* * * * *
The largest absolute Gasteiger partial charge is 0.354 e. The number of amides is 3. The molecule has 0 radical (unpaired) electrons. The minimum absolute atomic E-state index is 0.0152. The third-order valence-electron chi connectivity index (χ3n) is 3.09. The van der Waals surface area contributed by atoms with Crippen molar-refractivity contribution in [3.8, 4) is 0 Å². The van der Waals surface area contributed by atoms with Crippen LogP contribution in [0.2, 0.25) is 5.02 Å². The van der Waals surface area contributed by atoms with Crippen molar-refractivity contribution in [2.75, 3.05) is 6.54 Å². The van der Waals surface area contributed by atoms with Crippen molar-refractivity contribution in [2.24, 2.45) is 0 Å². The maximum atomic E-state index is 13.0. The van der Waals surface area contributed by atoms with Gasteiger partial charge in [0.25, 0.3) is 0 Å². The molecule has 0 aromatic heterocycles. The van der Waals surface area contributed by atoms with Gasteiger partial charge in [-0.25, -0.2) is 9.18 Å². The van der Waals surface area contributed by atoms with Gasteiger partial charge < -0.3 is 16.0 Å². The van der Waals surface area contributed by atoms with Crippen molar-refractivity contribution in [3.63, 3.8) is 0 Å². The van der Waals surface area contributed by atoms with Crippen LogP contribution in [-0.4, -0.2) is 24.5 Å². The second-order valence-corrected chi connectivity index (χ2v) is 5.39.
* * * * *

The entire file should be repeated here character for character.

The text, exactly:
The largest absolute Gasteiger partial charge is 0.354 e. The number of amides is 3. The molecule has 0 radical (unpaired) electrons. The minimum absolute atomic E-state index is 0.0152. The third-order valence-electron chi connectivity index (χ3n) is 3.09. The van der Waals surface area contributed by atoms with Crippen molar-refractivity contribution in [3.8, 4) is 0 Å². The van der Waals surface area contributed by atoms with Crippen LogP contribution in [0.2, 0.25) is 5.02 Å². The van der Waals surface area contributed by atoms with Crippen molar-refractivity contribution in [2.75, 3.05) is 6.54 Å². The van der Waals surface area contributed by atoms with Crippen molar-refractivity contribution in [2.24, 2.45) is 0 Å². The maximum atomic E-state index is 13.0. The van der Waals surface area contributed by atoms with Gasteiger partial charge in [0.25, 0.3) is 0 Å². The molecule has 0 aromatic heterocycles. The van der Waals surface area contributed by atoms with Gasteiger partial charge in [-0.25, -0.2) is 9.18 Å². The van der Waals surface area contributed by atoms with Gasteiger partial charge < -0.3 is 16.0 Å². The van der Waals surface area contributed by atoms with Crippen molar-refractivity contribution in [3.63, 3.8) is 0 Å². The van der Waals surface area contributed by atoms with Crippen LogP contribution in [-0.4, -0.2) is 24.5 Å². The second-order valence-corrected chi connectivity index (χ2v) is 5.39.